A practical distinction sometimes arises between The Lord's Day and The Sabbath. Saturday observance has become common, for example in the United States, among Jews and other seventh-day sabbatarians, whose conscientious keeping of Saturday is considered mandated by the Law of God. This is often distinguished from Sunday observance, "first day sabbatarianism", or "eighth day sabbatarianism", according to which Sunday is kept because it is the "day of light", the first day of the new creation, and the traditional day on which many Christians have met. Alternatively, many Christians suggest that on the weight of Biblical evidence such as the aforementioned, Sabbath-keeping is not a prescribed duty for Christians under the New Covenant and thus worshipping on Sunday is acceptable.
To be non-sabbatarian does not necessarily equate to making all days alike. A member of a non-sabbatarian church may nevertheless be very conscientious about avoiding certain kinds of activities, and doing others, because it is the day for the church to gather, a day for prayer and for works of mercy. Though no Biblical justification can be made for this nature of observance outside the seventh-day.
However, in many cases, there are those who keep the seventh-day as the Sabbath day of rest. From Mark 2:28, for example, the statement made by Jesus, "the Son of Man is lord even of the Sabbath," indicates that Sabbath keeping is central to following Christ. In other words, since Christ kept the seventh day Sabbath, this is the true Lord's day, according to Him. Further, in reference to the future destruction of Jerusalem, Christ states in Matthew 24:20, "And pray that your flight may not be in winter or on the Sabbath." Sabbatarians maintain that this indicates Christ expected the Sabbath to be kept subsequent His death. Also, on the weight of Hebrews 4:8-11, the Sabbath (that is, Saturday) remains a Christian Holy Day, and Sabbath-keeping is an abiding duty as prescribed in the fourth commandment of Exodus 20:8-11 and Deuteronomy 5:12-15. Since the Sabbath was blessed and hallowed as a memorial of creation in Genesis 2:3 and was therefore established even before the fall of Adam, it is the day of rest, given by God, for all humanity, for all time. Generally the religious festivals, new moons, and accompanying high sabbaths of Leviticus 23, Numbers 28-29, Isaiah 1:13-14, Hosea 2:11 and Colossians 2:16-17 are not observed, as these are understood to have been fulfilled by the coming of Christ and their misused practice condemned by Isaiah and Hosea.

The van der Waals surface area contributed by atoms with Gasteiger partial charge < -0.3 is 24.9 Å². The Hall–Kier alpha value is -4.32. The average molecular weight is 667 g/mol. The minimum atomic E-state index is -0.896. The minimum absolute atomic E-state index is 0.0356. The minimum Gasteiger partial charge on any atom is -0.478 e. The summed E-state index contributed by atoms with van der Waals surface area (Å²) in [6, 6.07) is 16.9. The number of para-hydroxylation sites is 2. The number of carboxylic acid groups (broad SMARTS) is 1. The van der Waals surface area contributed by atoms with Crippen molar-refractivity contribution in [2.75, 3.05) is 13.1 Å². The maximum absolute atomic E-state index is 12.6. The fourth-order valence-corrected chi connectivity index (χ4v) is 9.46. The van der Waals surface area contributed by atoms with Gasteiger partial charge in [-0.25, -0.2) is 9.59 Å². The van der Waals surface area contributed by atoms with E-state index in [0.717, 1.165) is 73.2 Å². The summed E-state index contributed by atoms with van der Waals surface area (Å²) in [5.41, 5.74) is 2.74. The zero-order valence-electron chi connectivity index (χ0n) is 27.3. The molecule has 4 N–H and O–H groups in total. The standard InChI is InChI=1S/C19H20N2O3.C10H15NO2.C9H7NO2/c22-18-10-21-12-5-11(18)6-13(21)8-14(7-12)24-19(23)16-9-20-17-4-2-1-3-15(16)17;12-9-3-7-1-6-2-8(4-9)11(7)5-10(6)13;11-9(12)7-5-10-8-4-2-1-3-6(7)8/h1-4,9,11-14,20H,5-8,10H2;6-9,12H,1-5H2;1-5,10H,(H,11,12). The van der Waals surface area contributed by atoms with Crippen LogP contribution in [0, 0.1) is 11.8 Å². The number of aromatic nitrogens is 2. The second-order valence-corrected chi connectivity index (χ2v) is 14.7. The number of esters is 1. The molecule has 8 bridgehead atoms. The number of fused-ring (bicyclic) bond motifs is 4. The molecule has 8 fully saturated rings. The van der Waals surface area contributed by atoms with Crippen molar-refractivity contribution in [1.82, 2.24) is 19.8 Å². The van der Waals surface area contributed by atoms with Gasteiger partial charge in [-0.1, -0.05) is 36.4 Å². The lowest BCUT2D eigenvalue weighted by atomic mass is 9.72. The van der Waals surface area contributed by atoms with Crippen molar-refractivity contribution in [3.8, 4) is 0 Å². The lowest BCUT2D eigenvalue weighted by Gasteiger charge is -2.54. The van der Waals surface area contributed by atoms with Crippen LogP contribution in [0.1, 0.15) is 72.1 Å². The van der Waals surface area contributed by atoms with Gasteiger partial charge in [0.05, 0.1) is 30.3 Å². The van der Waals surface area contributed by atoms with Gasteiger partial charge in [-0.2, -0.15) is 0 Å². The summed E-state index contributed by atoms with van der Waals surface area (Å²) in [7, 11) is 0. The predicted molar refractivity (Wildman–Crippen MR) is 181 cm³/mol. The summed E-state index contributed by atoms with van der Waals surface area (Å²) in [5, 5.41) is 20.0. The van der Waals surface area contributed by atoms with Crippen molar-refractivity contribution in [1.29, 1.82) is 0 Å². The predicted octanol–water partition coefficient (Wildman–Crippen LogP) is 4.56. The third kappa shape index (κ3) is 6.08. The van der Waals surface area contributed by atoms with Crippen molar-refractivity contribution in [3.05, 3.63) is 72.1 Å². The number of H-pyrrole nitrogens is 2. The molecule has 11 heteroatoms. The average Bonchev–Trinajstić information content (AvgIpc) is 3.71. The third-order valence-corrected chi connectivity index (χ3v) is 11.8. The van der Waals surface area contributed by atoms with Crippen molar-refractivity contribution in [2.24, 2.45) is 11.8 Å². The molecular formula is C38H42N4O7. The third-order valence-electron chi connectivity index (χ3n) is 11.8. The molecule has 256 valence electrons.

A new rigorism was brought into the observance of the Christian Lord's Day with the Protestant reformation, especially among the Puritans of England and Scotland, in reaction to the laxity with which Sunday observance was customarily kept. Sabbath ordinances were appealed to, with the idea that only the word of God can bind men's consciences in whether or how they will take a break from work, or to impose an obligation to meet at a particular time. Their influential reasoning spread to other denominations also, and it is primarily through their influence that "Sabbath" has become the colloquial equivalent of "Lord's Day" or "Sunday". The most mature expression of this influence survives in the Westminster Confession of Faith, Chapter 21, "Of Religious Worship, and the Sabbath Day". Section 7-8 reads:
- 7. As it is the law of nature, that, in general, a due proportion of time be set apart for the worship of God; so, in his Word, by a positive, moral, and perpetual commandment binding all men in all ages, he hath particularly appointed one day in seven, for a Sabbath, to be kept holy unto him: which, from the beginning of the world to the resurrection of Christ, was the last day of the week; and, from the resurrection of Christ, was changed into the first day of the week, which, in Scripture, is called the Lord’s day, and is to be continued to the end of the world, as the Christian Sabbath.